Check that positioning receivers are automotive-grade, support dead reckoning, and can be plugged into the vehicle’sto acquire the data. Also, ensue that
they can interface directly with vehicle sensors such as gyros and odometers and that the vendor offers an evaluation environment to speedproduct development.
Indoor positioning is possible by combining satellite and cellular data
Where an approximate indoor position needs to be established, combining a satellite receiver with a wireless modem overcomes the problem of satellite signals being blocked by walls or other obstructions. This hybrid solution exploits the visibility of 2G or 3G cells because GSM or UMTS signals easily penetrate walls. Where the boundaries of visible mobile cells are known, an approximate position can be calculated from knowing where the cells overlap. This approach needs a wireless connection to an external service, similar to assisted positioning. Check that the positioning receiver and wireless COMe Module modem supplier can offer such a solution, and that it’s proven and provides an online industrial computer service. It’s also important to ensure that the system’s accuracy is adequate.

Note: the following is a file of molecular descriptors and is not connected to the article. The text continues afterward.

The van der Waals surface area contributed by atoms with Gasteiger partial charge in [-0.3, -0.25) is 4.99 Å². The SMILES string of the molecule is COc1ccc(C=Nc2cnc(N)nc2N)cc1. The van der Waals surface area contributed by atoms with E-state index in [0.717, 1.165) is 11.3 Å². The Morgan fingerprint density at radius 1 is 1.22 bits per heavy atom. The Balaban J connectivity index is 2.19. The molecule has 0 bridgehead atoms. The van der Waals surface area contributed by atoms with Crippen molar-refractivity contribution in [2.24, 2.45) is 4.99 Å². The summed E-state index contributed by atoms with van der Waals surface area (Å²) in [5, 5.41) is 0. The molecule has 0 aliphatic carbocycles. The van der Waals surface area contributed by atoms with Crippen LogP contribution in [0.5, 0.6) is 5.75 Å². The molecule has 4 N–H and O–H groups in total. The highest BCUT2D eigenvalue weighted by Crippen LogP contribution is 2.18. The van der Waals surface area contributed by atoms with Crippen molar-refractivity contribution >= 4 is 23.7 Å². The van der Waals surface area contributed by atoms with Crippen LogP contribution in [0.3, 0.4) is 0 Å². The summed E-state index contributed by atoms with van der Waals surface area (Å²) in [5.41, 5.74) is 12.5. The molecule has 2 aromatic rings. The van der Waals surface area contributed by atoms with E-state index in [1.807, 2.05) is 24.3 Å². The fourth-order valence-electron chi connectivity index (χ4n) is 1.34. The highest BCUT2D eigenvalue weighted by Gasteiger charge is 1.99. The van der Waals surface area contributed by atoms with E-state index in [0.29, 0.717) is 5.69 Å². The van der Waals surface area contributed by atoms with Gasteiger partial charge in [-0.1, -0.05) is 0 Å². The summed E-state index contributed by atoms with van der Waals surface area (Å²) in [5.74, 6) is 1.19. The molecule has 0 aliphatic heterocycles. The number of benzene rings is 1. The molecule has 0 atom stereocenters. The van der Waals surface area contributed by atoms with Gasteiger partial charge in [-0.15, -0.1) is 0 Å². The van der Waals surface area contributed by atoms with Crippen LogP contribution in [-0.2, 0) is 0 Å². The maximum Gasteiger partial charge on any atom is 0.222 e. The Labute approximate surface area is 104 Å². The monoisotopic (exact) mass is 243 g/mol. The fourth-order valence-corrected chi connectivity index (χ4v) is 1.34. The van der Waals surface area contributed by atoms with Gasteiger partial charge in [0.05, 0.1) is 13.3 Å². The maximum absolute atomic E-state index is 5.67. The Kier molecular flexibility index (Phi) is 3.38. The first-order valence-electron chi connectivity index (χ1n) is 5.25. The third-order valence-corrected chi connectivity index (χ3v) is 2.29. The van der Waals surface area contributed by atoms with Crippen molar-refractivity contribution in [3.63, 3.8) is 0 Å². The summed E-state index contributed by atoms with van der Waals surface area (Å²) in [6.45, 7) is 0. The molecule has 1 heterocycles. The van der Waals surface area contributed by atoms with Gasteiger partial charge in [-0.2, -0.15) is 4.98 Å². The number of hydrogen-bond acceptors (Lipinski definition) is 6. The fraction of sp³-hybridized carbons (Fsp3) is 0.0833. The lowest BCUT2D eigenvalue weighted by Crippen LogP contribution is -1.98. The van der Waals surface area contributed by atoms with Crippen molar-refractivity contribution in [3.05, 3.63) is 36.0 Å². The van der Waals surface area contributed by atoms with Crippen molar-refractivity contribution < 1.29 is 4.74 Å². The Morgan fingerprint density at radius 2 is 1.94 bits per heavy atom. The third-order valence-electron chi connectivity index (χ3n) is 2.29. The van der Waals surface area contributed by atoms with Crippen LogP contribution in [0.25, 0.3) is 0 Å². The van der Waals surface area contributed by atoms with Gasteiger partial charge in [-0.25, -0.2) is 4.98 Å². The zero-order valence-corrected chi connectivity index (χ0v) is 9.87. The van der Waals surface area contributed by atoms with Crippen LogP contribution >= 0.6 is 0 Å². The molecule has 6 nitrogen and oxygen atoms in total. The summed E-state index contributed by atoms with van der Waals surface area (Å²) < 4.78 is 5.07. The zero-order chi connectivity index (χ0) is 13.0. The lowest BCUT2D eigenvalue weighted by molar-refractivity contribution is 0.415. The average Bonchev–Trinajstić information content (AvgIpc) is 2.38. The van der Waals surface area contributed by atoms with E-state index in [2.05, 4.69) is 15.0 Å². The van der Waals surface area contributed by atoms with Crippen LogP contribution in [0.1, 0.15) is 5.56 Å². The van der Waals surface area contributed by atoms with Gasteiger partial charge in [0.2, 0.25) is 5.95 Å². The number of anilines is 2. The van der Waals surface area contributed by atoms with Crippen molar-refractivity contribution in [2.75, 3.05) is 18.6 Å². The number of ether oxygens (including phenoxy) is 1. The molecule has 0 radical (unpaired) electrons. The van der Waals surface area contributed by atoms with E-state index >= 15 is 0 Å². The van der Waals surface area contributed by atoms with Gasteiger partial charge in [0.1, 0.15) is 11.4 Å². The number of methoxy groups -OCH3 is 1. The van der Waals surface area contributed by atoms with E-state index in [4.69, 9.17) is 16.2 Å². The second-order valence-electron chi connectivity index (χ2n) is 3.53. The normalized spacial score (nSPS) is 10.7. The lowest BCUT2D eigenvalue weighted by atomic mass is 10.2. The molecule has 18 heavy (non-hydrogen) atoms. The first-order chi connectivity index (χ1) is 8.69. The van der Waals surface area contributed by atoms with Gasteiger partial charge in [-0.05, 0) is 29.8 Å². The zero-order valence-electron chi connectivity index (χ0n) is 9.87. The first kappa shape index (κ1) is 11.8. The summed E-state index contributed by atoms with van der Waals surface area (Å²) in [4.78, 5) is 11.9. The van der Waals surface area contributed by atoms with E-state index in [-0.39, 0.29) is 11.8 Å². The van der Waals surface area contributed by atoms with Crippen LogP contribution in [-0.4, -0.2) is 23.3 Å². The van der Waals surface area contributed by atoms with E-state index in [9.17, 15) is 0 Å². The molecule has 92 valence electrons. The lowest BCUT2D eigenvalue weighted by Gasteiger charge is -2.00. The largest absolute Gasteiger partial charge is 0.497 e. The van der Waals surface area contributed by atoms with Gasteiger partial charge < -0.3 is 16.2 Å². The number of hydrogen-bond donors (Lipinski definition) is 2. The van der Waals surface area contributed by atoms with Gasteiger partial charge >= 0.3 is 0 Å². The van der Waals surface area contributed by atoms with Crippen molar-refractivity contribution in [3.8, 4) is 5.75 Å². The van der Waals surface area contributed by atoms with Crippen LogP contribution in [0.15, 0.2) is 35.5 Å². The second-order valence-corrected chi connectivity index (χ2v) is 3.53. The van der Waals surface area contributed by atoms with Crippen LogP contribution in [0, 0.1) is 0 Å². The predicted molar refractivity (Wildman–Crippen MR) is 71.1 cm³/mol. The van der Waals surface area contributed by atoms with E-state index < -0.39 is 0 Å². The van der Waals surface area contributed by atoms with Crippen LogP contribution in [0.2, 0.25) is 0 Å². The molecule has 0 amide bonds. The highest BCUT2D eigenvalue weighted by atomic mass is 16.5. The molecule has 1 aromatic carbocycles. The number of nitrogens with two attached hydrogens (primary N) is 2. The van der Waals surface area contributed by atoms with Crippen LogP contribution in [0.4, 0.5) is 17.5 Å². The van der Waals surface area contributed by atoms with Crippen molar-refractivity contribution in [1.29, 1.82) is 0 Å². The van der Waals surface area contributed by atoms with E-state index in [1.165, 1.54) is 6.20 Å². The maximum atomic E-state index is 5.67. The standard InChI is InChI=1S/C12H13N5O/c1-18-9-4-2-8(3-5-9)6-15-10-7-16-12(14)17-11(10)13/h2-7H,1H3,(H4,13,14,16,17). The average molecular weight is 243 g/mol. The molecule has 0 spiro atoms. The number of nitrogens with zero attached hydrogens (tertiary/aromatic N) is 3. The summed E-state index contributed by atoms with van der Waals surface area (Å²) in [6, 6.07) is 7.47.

Positioning system compatibility
Until recently, embedded system GPS was the only system designers needed to consider. Now, there’s Russia’s GLONASS, Japan’s QZSS, China’s BeiDou, and Europe’s Galileo. Compatibility with GPS plus at least one other satellite system will be needed to increase system reliability and accuracy, and to fulfill regional on-board computer government mandates for compatibility with their own systems. Parallel operation that uses two systems simultaneously may be part of the specification. An example is Russia’s new embedded system ERA-GLONASS vehicle emergency call system that requires GLONASS compatibility. Look for GPS/GNSS receivers that provide multi-GNSS support and provide parallel GPS/GLONASS or GPS/BeiDou reception.
These are just some of the considerations when adding wireless connectivity to M2M products. Remember that many new standards, both wireless and positioning, are in transition. It’s important to consider the on-board computer product’s operation over its lifetime and which markets it will serve. Also, consider whether it’s important to include design support for next-generation performance and industrial computer network coverage, or opt to design for easy upgradeability of products in the field.